Speaker: Yesenia Hernandez Jimenez (University of the Witwatersrand (ZA))
      • 17
        An exploration of the anomalous ttV rate at the LHC

        With focus on the recent ATLAS search for top associated Higgs production in multi-lepton final states, an anomalous rate for the ttW background is unearthed and quantified in terms of theory uncertainties. This anomalous rate is explored in the context of the previously published multi-lepton anomalies at the LHC (JHEP 1910 (2019) 157), using a simplified new physics model. The impact of the model in ttZ measurements is also determined and is shown to be consistent with a mild enhancement of events with low Z transverse momentum. Interesting variables are considered for suggested for future experimental searches to constrain the anomalous ttW rate.

        Speaker: Stefan von Buddenbrock (University of the Witwatersrand (ZA))
    • Session III: Season III
      Convener: Alan Stanley Cornell (University of Johannesburg (ZA))
      • 18
        Standard Model of Particle Physics III and IV
        Speaker: Prof. Kaoru Hagiwara (KEK)
      • 10:30 AM
      • 19
        New Physics Simulations at Colliders I
        Speaker: Benjamin Fuks (Centre National de la Recherche Scientifique (FR))
      • 20
        Heavy Ion Physics I
        Speaker: William Alexander Horowitz (University of Cape Town (ZA))
    • 12:30 PM
    • Session IV
      Convener: Xifeng Ruan (University of the Witwatersrand (ZA))
      • 21
        BSM searches using SM measurements!

        As no definite signs of new physics has been observed at the LHC data yet, alternate approaches have been proposed. These include looking at unusual topologies, and using existing measurements to constrain models (CONTUR). In tis overview, I will discuss some of the recent developments along these directions, covering jet substructure methods to identify semivisible jets, a realistic detector smearing applicable for substructure, and reverse engineering CONTUR to predict how sensitive a measurement will be for BSM scenarios.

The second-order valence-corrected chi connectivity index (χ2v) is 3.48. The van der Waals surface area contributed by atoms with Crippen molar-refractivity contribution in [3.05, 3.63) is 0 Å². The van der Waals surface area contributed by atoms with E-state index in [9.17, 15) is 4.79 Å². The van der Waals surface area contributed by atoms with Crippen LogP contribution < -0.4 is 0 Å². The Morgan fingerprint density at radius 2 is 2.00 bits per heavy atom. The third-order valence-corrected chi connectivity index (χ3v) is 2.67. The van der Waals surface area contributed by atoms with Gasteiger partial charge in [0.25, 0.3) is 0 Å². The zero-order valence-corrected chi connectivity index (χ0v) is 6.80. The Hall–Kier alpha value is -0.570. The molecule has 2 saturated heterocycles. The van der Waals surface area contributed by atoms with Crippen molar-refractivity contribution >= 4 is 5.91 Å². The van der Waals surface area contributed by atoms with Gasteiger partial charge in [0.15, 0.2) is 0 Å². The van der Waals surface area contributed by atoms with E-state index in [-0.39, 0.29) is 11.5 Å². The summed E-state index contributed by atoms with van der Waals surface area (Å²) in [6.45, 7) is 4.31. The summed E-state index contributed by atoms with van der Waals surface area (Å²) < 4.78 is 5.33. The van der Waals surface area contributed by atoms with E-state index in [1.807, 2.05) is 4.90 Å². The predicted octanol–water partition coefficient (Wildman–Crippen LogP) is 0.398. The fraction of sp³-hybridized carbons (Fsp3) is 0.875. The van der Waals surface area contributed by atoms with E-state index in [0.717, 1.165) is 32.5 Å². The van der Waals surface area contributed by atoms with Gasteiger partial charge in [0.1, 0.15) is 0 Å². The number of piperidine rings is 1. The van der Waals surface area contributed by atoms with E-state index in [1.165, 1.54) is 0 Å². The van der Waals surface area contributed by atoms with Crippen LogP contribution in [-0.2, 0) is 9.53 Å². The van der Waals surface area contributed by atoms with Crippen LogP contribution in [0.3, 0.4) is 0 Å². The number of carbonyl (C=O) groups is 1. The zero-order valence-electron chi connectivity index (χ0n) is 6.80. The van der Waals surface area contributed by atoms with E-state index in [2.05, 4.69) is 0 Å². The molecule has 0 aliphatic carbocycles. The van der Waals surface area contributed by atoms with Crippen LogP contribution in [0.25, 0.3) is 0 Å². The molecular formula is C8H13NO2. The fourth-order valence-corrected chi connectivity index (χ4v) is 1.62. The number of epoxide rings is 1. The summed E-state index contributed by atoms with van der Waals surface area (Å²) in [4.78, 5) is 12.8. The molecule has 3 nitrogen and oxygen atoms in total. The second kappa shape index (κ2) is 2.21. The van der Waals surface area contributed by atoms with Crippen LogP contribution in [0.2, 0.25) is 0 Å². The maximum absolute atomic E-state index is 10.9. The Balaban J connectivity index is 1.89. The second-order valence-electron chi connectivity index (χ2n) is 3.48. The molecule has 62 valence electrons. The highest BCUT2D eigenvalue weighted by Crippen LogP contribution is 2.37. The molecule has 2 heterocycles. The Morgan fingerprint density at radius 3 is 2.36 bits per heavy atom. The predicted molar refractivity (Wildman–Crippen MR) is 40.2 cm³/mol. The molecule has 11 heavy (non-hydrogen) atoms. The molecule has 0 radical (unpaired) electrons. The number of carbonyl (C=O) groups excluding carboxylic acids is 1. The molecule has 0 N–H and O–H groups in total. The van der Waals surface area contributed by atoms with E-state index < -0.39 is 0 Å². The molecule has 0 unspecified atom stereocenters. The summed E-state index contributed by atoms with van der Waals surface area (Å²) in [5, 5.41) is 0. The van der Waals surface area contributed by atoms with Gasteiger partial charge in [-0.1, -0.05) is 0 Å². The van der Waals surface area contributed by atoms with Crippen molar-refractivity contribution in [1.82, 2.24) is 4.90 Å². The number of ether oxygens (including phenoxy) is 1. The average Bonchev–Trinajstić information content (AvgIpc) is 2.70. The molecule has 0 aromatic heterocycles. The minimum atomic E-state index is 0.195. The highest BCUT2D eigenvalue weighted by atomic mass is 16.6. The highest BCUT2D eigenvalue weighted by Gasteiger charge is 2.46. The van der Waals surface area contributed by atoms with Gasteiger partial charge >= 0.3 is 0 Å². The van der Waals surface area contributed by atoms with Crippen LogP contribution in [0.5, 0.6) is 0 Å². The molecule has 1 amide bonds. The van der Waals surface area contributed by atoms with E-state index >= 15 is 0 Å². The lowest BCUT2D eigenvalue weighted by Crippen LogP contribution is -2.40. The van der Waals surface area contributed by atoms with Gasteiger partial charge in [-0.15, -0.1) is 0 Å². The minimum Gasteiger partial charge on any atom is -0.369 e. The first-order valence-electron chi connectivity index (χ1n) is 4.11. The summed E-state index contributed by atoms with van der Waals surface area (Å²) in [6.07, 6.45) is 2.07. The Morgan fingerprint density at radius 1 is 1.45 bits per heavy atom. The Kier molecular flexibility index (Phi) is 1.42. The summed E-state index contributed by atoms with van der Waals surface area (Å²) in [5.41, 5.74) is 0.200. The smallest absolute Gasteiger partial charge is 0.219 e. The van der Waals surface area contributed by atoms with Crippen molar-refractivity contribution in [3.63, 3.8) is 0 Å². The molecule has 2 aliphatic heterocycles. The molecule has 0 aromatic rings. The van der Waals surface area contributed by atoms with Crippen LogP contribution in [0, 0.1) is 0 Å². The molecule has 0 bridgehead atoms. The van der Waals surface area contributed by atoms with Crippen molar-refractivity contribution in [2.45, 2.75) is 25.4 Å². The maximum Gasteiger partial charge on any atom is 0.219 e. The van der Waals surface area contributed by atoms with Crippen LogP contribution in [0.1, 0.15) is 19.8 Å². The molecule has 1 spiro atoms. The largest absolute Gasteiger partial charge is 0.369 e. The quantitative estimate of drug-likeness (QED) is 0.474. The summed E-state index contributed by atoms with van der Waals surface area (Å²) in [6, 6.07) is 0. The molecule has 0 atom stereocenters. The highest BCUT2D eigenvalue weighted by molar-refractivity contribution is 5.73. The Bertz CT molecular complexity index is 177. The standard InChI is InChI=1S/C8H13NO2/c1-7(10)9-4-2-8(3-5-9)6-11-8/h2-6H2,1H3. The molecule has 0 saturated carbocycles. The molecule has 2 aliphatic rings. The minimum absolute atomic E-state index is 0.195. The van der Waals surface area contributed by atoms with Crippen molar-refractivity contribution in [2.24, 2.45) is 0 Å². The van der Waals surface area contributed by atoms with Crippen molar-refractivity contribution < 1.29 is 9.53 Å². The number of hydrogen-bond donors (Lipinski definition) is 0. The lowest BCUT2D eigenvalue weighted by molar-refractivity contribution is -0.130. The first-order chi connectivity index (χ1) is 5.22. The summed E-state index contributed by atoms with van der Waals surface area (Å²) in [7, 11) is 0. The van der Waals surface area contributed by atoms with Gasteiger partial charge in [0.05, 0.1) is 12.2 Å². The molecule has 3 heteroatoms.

Speaker: Deepak Kar (University of the Witwatersrand (ZA))
      • 22
        Implementing a robust anti-QCD tagger with mass de-correlated jet image data

        This project studies a robust anti-QCD tagger with mass de-correlating jet image data produced using the pre-processing method introduced in arXiv: 1903.02032. A semi-supervised (where data is only trained on background) learning anomaly detection approach using convolutional autoencoder neural networks is explored as an anti-QCD tagger in this study. Jet image data is used to train the algorithm instead of conventional high level multivariate observables. The pre-processing steps perform momentum re-scaling to make all jets have the same mass thus mass de-correlating the jets, Lorentz transformation to make all jets have the same energy and remove the residual rotation by applying the Gram-Schmidt on the plane transverse to the jet axis. This is expected to increase the sensitivity of the autoencoder to non-hypothesised resonance and particles as it will not experience non-linear correlation of the jet-mass with other jet observables.

        Speaker: Mr Kokotla Rapetsoa (University of Venda (ZA))
      • 23
        Application of a novel Machine Learning approach for the search of heavy resonances with topological features at the LHC

        We propose a new approach to search for new resonances beyond the Standard Model (SM) of particle physics in topological configurations using Machine Learning techniques. This involves a novel classification procedure based on a combination of weak-supervision and full-supervision in conjunction with Deep Neural Network algorithms. The performance of this strategy is evaluated on the production of SM Higgs boson decaying to a pair of photons inclusively and exclusive regions of phase space, for specific production modes at the Large Hadron Collider (LHC), namely through the gluon-gluon fusion, the fusion of weak vector bosons, in associated production with a weak vector boson, or in association with a pair of top quarks. After verifying the ability of the methodology to extract different Higgs signal mechanisms, a search for new phenomena in high-mass diphoton final states is setup for the LHC.

        Speaker: Salah-Eddine Dahbi (University of the Witwatersrand (ZA))
      • 24
        Testing the search for new resonances in the di-photon channel with topological requirements on the production of the Standard Model Higgs boson at the LHC

        Unlike supervised learning which is known to assume a full knowledge of the underlying model, weak supervision allows with partial knowledge to extract new information from the data.
        The objective of this study is to set up the search for heavy resonances at the electroweak scale with topological requirements. These resonances are expected to be produced with different production mechanisms. In this case we will be focusing on the searches for new resonances in the di-photon final state. The performance of weak supervision methodology will be tested in the production of the Higgs boson in the Standard Model using deep neural networks. This will then be compared to the performance of the full supervision approach.